This initial soreness signals your pain system to protect the area, so it tightens the muscles of the neck, shoulder, and upper back to limit movement. This is a great short-term defense against injury, but for long-term recovery, you've got to get moving again.

Another common cause: sitting in a forward, rounded, or hunched position for hours while you stare at your computer, watch TV, read a book, or go for a long drive. This strains the levator scapulae muscles, which run down the sides of your neck, as well as the postural muscles of the back, which support the neck to help you stay upright. "When that happens, you can't turn your head as much side to side," explains Dr. Anderson. 

Your Joints

Less commonly, a crick in your neck may be related to an issue with your joints, such as:

Changes in the spine. Your spine consists of vertically stacked bones (called vertebrae), with a strong fibrous disc between each to provide cushioning. Also running down the spine are interlocking joints (facet joints), which help your spine move. As you age, it is common for these structures to slowly change. These changes are sometimes called spondylosis, or a form of arthritis.

Spinal stenosis. As your spine loses cushioning and facet joints rub together, new bone can grow in the region of the facet joints. This can narrow the space for nerves to pass through, which at times can irritate the nerves.

A herniated disc. Sometimes a disc in the neck can bulge. This can irritate the spinal nerves due to inflammation in the area or creating pressure on the nerve . It may cause neck pain that radiates to the shoulder and arms. Radiating pain feels like tingling pins and needles.

How to Treat a Crick in Your Neck

A heating pad and stretching is all some people need to get over a crick in the neck, says Dr. Anderson. Other times, you may benefit from physical therapy or targeted exercises. Here are common ways your healthcare provider might suggest treating a crick in your neck:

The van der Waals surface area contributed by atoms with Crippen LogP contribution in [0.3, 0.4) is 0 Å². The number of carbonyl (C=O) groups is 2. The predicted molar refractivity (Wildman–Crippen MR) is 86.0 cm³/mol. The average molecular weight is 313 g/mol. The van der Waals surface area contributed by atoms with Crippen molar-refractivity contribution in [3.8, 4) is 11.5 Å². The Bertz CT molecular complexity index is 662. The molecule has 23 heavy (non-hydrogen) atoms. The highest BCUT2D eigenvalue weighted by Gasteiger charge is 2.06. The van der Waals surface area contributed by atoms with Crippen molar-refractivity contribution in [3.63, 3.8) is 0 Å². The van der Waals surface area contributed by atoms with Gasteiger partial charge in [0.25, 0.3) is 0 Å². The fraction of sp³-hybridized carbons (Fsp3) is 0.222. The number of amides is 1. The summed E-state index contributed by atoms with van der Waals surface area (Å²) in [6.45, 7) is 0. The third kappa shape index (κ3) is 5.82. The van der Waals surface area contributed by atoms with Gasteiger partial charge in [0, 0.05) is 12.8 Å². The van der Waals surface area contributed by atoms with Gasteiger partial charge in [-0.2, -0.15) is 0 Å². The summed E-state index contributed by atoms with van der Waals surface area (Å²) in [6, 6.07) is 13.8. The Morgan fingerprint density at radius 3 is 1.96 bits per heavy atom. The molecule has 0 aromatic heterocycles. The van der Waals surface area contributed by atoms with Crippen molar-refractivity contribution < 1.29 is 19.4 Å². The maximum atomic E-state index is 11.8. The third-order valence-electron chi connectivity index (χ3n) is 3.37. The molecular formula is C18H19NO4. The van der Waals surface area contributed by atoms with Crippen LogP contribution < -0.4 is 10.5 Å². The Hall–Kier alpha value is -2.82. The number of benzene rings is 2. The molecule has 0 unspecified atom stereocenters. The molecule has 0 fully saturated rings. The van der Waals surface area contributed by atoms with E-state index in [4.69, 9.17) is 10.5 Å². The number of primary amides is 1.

• Use a heating pad. "We're trying to loosen up or relax stiff muscles or joints, and the heating pad is really helpful for that," says Dr. Anderson. Use the heating pad for 20 minutes on, 30 minutes off. "Check your skin after the first two minutes to make sure the heat is not too much," says Dr. Anderson.

  • Stretch tight muscles. "Your body tightens muscles because it's trying to protect the area," says Dr. Anderson. "By stretching, you're telling your body, 'I don't want this muscle to be tight anymore. It's okay to move this.'" See below for some good exercises.

  • Physical therapy. This is typically the first nonsurgical treatment doctors prescribe for neck pain, according to the American Academy of Orthopaedic Surgeons. A physical therapist will design exercises targeted to your specific issues, strengthening and stretching key areas, says Dr. Anderson. "For example, if the postural muscles in the upper back are involved, we'd start by building those up, so we have a better base of support for the neck." You can see a physical therapist in person or use a program like Hinge Health to access a PT via telehealth/video visit.

  • Massage. Research shows that massage therapy provides immediate relief to neck and shoulder pain by increasing blood flow, loosening connective tissues, and improving muscle flexibility.